Utterly taken aback by the rich sonic treatment (no pun intended) given to the album, we felt it morally preferable, nay necessary, to track Costey down and get the real story behind Black Holes; and he was kind enough to sit down with us for a lengthy conversation regarding the making of what has been dubbed one of the top albums in recent memory from NME to the BBC. So sit down in your favorite comfy chair, because you’re about to have . . .
EQ: When were you first asked to participate on Black Holes and Revelations?
Rich Costey: Matt had asked me during the tour of Absolution about possibly doing something, because I had produced Absolution, the album before Black Holes and Revelations. We kept in touch and a few months before we were looking to get started, I opened up a dialog with him about the new tunes and where we thought the album should go.
EQ: Did you sense the potential of the record from the outset?
RC: We were definitely going for something great, but we were also going for something a bit more personal than Absolution. On Absolution, for example, the guitars really sound big, but you don’t hear as much of Matt as a true player. When Muse plays live, you can really hear his personality as a player. I wanted to make sure we preserved that — I wanted to make a record where you could hear his fingers on the strings, and you could hear his pick hitting the strings. I wanted a little more clarity on the album than Absolution had on it, perhaps.
EQ: Was there a lot of pre-production involved before you started tracking?
RC: We kind of merged the pre-production and the recording of the album into one. The location with Muse is always an interesting component to any of their recordings — even before I got involved with them, the location always has a lot to do with how the album comes out. That’s partly because they’re very adventurous people and they tend to never want to work at the same place as they’ve worked before. They all live in different places as well, and I don’t even live on the same continent! We ended up settling on a studio in France that had been closed down for a little while and we convinced them to open up again.
EQ: This is Miraval?
RC: Yes. They arrived there about a week before I arrived and had set up so they could rehearse. We were rehearsing in the live room and we set up a little demo space so we could record our rehearsals, but at the same time we were setting up to do more formal recordings. The idea was that we would be able to seamlessly transition between rehearsing and developing songs in a primal way, to record them in a slightly more formal way. That’s not exactly what ended up happening though. Miraval had some very strong points, but it also had a couple of areas that made things just a little bit difficult to transition between demoing and recording. At any rate, I think we spent two/two-and-a-half weeks of rehearsing.
What we really did at Miraval was quite a lot of creative focusing and trying to get a grip on where the album was heading. I think that because of the fact it was so geographically isolated, we developed a lot of schemes that ended up being chucked out the window as soon as we landed back in civilization [laughs].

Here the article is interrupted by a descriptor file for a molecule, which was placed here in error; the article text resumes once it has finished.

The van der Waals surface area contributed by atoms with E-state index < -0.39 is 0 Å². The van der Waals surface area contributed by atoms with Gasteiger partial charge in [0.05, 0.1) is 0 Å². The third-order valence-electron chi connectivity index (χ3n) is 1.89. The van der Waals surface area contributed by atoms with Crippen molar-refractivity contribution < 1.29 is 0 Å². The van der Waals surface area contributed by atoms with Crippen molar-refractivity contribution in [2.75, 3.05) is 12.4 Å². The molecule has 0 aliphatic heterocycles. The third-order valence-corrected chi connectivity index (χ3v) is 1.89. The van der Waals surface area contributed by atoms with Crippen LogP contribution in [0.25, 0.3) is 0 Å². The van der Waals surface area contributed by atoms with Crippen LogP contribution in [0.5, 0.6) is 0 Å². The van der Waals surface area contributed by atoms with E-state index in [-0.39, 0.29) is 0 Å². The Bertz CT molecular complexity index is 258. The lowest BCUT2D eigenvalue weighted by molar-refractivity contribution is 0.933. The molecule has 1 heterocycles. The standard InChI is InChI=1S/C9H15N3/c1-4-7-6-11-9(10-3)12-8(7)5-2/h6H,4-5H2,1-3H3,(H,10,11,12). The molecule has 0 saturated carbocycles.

EQ: How much raw material was there and how did you narrow the tune selection?
RC: There was a lot of material. One of the difficulties with Muse is that they are capable in so many different areas that one of the things that we wanted to do was to reign that in and give the album one feeling from top to bottom instead of “okay, here’s the showboat piano song, and here’s the showboat guitar solo song.” Because they are so good, in contrast to many bands whose strength comes from limitation, Muse’s strength comes from having no limitations.
EQ: This reminds me of The Dark Side of the Moon in the sense that everything on this album seems to have converged to a very strong result: the album cover artwork, the lyrics, the songs, and the production.
RC: It’s funny you say that, because that’s actually what kept coming up. They actually didn’t know that record hardly at all. There were quite a few times where we sat around in France just listening to records, and that was one of the records we listened to because it is consistent from top to bottom and it has so much feeling. That was one of the things we wanted to do with this album, but because we recorded the album in so many different locations in so many different situations, holding onto that feeling is often tenuous . . . but I think we managed to pull it off.
EQ: On this record, I hear more dynamics in the performances than on previous records. Were their performances more rounded in terms of their emotional range?
RC: I wouldn’t say that — I’m a huge fan of all their records. In fact, one of the songs, “A Soldier’s Poem,” was leftover from Absolution. On that album, that song just didn’t seem quite ready and we ended up leaving it behind. For the new version of the song, Matt had completely changed the lyrics, the meaning and the arrangement. It is actually inspired by an Elvis recording, “(I Can’t Help) Falling In Love.” You can hear this in his tenor.
EQ: Did Matt have a good idea where he wanted to take the tracks in terms of adding the complex harmonies and layers that came about?
RC: Each song had a different amount of development in the studio. Something like “Supermassive Black Hole” ended up being pretty similar to his intention in the demo. It ended up being more dynamic, and other programming was added that wasn’t there in the demo, but the essential core of the song is not that different.